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Seborrheic Dermatitis

Figure 12-1

Seborrheic dermatitis This term refers to a scaly, crusting, and erythematous eruption that is most common in infancy (ages 2-12 weeks), where it tends to favor the scalp, diaper area, and intertriginous folds. Figure 12-1 is an illustration of the process in the scalp where it is often referred to as cradle cap.

Figure 12-2

Figure 12-2 illustrates severe involvement in the eyebrows, a common area of involvement. A subset of infants with seborrheic dermatitis will go on to develop atopic dermatitis and it sometimes may be difficult to differentiate between these two conditions.

Figure 12-3

Seborrheic dermatitis Figure 12-3 shows very severe facial and scalp involvement. Some basic principles are that the lesions of seborrheic dermatitis are usually well circumscribed, do not itch, and localize toward the face, scalp, and intertriginous areas. The greasy red-orange scaliness of seborrheic dermatitis is somewhat helpful in differentiating this disorder from atopic dermatitis.

Figure 12-4

Figure 12-4 shows a more extensive process that is nearly generalized, dry, and scaly. Seborrheic dermatitis has its onset early in infancy and usually resolves by 1 year of age; atopic dermatitis tends to be more persistent.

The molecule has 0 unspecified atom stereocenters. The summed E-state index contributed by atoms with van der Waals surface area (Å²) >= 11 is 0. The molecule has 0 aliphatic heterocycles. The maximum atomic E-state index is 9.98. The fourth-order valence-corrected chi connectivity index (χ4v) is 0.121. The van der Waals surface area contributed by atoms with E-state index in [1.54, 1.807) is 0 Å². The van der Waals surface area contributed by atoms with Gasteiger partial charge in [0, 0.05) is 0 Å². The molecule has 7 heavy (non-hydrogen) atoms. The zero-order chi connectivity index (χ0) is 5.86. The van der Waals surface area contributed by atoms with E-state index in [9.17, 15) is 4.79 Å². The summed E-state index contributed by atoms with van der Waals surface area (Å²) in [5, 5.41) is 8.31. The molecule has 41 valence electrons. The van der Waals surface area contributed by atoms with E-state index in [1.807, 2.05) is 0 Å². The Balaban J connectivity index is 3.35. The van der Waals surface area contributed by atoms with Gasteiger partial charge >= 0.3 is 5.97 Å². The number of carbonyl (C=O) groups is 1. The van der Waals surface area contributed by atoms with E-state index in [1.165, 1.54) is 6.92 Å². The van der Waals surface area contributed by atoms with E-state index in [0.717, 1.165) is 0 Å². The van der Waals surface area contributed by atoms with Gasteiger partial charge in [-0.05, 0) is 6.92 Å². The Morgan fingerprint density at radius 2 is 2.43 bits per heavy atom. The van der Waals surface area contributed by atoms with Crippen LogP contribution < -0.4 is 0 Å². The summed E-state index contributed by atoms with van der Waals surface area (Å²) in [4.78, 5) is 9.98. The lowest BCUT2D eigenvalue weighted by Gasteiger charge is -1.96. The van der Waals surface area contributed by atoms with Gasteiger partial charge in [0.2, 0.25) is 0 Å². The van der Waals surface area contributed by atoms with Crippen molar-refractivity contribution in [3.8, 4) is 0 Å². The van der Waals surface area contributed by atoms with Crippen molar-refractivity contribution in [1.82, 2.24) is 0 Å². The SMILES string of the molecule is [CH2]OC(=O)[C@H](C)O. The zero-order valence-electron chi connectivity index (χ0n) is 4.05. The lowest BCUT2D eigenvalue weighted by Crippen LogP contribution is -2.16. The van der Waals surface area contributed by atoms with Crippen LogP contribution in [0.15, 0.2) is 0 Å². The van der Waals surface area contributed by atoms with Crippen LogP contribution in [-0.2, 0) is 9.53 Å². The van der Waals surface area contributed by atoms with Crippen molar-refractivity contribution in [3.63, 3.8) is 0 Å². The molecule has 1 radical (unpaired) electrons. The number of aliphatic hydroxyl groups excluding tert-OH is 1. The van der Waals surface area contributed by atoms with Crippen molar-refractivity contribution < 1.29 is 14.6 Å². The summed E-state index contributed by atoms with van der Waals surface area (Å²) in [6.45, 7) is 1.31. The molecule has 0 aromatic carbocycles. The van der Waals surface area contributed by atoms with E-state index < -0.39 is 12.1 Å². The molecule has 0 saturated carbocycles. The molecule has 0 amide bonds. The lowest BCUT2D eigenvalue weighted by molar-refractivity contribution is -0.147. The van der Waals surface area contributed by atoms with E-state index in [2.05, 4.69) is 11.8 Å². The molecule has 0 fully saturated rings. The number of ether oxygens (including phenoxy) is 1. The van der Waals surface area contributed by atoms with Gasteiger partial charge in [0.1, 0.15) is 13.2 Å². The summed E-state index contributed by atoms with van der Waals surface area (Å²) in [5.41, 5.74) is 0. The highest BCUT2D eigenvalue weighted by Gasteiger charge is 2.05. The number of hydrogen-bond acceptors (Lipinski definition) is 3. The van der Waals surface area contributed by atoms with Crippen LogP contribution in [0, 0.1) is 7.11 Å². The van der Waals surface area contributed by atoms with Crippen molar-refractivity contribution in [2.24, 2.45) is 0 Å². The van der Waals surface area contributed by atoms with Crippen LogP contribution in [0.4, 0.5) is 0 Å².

Figure 12-5

Seborrheic dermatitis The cause of this very common condition remains unknown. Although it favors areas with an increased number of sebaceous glands, there is no evidence that seborrheic dermatitis is a disease of sebaceous glands or is related to excessive sebum production.

Figure 12-6

Some studies have suggested that the lipid composition of sebum in seborrheic dermatitis may be abnormal. Bacteria and yeasts are often present in areas of involvement, but neither Candida albicans nor Pityrosporum ovale has been shown to be an etiologic agent.

Figure 12-7

Seborrheic dermatitis Seborrheic dermatitis, common during infancy, is relatively unusual during later childhood. It resurfaces as a problem during adolescence and then seems to become progressively more common through adult life. The adolescent variant primarily involves the scalp, forehead, tarsal margins of the eyelids (blepharitis), ears, and nasolabial folds. Seborrheic dermatitis is easily controlled but not curable. Treatment may consist of the topical application of ketoconazole cream or a mild topical steroid. The frequent use of tar shampoos is particularly helpful in the control of seborrheic dermatitis of the scalp.

Figure 12-8

During puberty and in adulthood, seborrheic dermatitis occurs not only on the scalp and face but also on the chest, on the back, and in intertriginous spaces such ...

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